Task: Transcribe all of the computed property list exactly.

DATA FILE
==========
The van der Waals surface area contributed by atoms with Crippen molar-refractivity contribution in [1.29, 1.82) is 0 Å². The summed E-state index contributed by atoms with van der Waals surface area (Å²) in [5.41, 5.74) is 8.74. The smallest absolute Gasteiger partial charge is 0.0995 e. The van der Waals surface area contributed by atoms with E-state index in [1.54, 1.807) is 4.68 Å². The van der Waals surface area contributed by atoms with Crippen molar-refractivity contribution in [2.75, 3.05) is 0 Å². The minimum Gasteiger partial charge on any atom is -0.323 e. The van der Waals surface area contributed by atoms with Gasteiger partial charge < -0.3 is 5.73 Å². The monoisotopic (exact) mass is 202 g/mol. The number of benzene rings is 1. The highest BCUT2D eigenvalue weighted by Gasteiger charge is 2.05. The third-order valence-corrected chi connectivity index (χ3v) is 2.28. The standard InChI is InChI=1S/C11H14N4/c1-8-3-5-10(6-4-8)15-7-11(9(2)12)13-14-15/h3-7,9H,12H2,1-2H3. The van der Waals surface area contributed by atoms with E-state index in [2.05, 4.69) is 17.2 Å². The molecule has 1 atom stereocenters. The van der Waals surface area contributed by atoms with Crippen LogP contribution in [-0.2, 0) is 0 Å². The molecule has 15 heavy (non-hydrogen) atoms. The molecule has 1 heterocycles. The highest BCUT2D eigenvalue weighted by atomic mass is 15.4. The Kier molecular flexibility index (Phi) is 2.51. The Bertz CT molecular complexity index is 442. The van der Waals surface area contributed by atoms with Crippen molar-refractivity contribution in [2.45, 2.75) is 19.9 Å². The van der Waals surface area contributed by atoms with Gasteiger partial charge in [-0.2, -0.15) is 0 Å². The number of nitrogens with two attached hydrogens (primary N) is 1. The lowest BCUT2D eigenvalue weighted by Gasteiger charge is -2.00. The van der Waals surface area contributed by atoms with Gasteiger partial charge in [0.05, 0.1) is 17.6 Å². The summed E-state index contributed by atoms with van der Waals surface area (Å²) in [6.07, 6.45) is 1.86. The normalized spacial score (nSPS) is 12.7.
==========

The van der Waals surface area contributed by atoms with Crippen molar-refractivity contribution in [1.29, 1.82) is 0 Å². The summed E-state index contributed by atoms with van der Waals surface area (Å²) in [5.41, 5.74) is 8.74. The smallest absolute Gasteiger partial charge is 0.0995 e. The van der Waals surface area contributed by atoms with E-state index in [1.54, 1.807) is 4.68 Å². The van der Waals surface area contributed by atoms with Crippen molar-refractivity contribution in [2.75, 3.05) is 0 Å². The minimum Gasteiger partial charge on any atom is -0.323 e. The van der Waals surface area contributed by atoms with Gasteiger partial charge < -0.3 is 5.73 Å². The monoisotopic (exact) mass is 202 g/mol. The number of benzene rings is 1. The highest BCUT2D eigenvalue weighted by Gasteiger charge is 2.05. The third-order valence-corrected chi connectivity index (χ3v) is 2.28. The standard InChI is InChI=1S/C11H14N4/c1-8-3-5-10(6-4-8)15-7-11(9(2)12)13-14-15/h3-7,9H,12H2,1-2H3. The van der Waals surface area contributed by atoms with E-state index in [2.05, 4.69) is 17.2 Å². The molecule has 1 atom stereocenters. The van der Waals surface area contributed by atoms with Crippen LogP contribution in [-0.2, 0) is 0 Å². The molecule has 15 heavy (non-hydrogen) atoms. The molecule has 1 heterocycles. The highest BCUT2D eigenvalue weighted by atomic mass is 15.4. The Kier molecular flexibility index (Phi) is 2.51. The Bertz CT molecular complexity index is 442. The van der Waals surface area contributed by atoms with Crippen molar-refractivity contribution in [2.45, 2.75) is 19.9 Å². The van der Waals surface area contributed by atoms with Gasteiger partial charge in [-0.2, -0.15) is 0 Å². The number of nitrogens with two attached hydrogens (primary N) is 1. The lowest BCUT2D eigenvalue weighted by Gasteiger charge is -2.00. The van der Waals surface area contributed by atoms with Gasteiger partial charge in [0.05, 0.1) is 17.6 Å². The summed E-state index contributed by atoms with van der Waals surface area (Å²) in [6.07, 6.45) is 1.86. The normalized spacial score (nSPS) is 12.7.